ACID is a set of properties of Database systems that talks about how a database transaction should behave in order for it to be considered reliable. It stands for:
Atomicity says that either the transaction is executed in its entirety, or the database must be in an untouched state if the transaction has failed - nothing in between.
Imagine having a database transaction consisting of two queries:
- one to deduct money from account A
- one to add money to the account B
It would be pretty inconvenient for us to be able to mistakenly deduct money from A without actually adding it to B. Atomicity just says that this database guarantees that either both queries will be completed without issues, or the database will be returned to the state before this transaction was issued.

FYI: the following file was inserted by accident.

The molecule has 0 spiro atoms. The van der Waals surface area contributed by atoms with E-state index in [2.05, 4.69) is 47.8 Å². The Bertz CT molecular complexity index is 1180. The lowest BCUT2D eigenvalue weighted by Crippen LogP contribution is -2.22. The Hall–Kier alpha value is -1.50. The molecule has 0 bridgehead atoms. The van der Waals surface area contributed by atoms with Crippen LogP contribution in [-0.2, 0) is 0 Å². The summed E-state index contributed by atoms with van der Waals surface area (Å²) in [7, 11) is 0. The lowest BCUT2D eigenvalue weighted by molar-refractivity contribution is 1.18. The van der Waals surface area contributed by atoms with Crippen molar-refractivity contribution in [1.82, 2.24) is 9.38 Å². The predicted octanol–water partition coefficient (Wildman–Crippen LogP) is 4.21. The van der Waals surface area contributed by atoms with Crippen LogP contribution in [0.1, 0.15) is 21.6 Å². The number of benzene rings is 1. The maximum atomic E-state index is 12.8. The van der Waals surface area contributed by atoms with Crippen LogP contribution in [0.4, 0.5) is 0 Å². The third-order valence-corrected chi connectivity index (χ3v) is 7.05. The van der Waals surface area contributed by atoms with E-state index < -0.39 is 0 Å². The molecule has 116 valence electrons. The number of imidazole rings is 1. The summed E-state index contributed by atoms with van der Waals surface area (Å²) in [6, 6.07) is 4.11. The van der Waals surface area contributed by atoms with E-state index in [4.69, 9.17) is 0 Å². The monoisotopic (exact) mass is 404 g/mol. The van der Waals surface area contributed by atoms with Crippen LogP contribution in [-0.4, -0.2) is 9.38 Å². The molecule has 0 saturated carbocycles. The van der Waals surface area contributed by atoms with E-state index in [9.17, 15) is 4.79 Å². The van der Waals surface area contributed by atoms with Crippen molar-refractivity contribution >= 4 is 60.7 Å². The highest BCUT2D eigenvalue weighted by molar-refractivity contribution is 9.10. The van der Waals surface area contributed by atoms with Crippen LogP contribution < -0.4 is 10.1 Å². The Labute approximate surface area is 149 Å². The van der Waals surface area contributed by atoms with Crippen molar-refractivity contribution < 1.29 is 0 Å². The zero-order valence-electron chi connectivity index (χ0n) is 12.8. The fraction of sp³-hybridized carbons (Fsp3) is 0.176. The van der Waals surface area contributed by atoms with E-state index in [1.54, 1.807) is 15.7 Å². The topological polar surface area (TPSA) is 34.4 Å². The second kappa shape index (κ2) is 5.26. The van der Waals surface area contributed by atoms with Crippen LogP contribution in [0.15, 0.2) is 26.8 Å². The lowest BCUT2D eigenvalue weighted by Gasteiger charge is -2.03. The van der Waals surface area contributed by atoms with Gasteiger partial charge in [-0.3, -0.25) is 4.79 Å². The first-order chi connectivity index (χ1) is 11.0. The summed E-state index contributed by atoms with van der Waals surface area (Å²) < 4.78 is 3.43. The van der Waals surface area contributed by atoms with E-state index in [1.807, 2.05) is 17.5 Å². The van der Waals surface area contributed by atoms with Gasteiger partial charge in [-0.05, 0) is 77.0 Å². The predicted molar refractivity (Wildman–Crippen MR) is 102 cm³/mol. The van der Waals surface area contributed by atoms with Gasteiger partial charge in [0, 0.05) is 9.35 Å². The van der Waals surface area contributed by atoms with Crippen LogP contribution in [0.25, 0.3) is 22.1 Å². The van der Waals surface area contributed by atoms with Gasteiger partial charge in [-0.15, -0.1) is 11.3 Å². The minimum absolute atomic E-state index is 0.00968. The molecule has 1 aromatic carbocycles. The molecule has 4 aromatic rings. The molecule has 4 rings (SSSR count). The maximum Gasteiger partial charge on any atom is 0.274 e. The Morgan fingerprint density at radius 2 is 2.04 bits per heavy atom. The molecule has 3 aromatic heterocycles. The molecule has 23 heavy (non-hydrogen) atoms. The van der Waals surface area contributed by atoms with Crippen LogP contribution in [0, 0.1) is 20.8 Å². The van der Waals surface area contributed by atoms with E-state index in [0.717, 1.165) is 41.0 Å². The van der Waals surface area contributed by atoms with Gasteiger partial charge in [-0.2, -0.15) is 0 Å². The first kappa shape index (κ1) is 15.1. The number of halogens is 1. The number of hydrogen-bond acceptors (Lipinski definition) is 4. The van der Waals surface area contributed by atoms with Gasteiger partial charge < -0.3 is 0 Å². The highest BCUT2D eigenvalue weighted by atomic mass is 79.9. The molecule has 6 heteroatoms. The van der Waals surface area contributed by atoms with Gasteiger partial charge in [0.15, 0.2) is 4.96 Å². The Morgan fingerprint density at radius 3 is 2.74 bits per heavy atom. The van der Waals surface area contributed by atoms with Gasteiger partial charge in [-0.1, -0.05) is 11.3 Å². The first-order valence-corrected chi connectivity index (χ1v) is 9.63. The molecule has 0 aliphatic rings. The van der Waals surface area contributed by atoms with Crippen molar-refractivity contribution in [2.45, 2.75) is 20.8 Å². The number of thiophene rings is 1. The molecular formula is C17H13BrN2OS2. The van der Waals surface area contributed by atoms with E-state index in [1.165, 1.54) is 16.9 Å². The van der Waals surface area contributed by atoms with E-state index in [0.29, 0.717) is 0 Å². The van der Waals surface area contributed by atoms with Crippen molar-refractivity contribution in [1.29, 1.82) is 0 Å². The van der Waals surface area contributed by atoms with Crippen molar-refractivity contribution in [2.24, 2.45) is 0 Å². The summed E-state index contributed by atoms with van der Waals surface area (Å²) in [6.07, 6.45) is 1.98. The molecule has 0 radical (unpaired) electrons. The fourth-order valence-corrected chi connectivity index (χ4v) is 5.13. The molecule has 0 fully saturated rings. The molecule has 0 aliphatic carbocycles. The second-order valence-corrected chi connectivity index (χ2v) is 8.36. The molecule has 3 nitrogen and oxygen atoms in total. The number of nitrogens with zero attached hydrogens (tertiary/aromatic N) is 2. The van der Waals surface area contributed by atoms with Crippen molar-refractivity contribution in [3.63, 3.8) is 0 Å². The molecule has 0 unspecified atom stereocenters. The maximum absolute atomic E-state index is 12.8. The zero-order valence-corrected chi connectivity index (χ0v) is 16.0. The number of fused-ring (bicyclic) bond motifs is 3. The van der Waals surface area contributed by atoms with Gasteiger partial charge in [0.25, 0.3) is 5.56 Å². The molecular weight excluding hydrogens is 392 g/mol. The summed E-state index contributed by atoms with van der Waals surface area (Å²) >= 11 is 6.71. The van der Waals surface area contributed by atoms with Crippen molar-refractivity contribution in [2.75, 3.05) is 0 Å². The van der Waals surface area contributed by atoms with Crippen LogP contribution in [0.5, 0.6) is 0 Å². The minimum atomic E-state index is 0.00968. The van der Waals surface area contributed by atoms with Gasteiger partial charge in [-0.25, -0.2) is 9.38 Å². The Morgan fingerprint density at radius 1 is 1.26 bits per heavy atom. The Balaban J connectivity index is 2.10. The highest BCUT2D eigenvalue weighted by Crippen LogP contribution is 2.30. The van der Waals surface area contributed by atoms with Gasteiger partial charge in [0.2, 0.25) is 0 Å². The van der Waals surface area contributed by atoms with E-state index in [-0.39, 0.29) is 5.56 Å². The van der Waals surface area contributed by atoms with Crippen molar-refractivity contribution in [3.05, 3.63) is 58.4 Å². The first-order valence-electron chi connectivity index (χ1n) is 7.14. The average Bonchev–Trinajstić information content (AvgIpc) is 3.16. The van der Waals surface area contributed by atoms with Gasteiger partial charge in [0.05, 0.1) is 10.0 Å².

Consistency just says that when we write into a database, any constraints we have on the data must be followed, and any cascades or triggers executed - otherwise the transaction will fail. At the end of the transaction, data in our database must be consistent.
Isolation states that if we have two concurrently-running transactions, database guarantees us that neither of them will be influenced by one another - they will both be executed in total isolation.
Any concurrent transactions touching the same data must be resolved in a sequential-like manner. If this is not possible, databases resolve this either through Optimistic Locking or Pessimistic Locking.
Durability states that the moment transaction is commited, it's submitted to the persistent storage. If a crash occurs a mere moment after the transaction was successful, we are guaranteed that our transaction is not lost.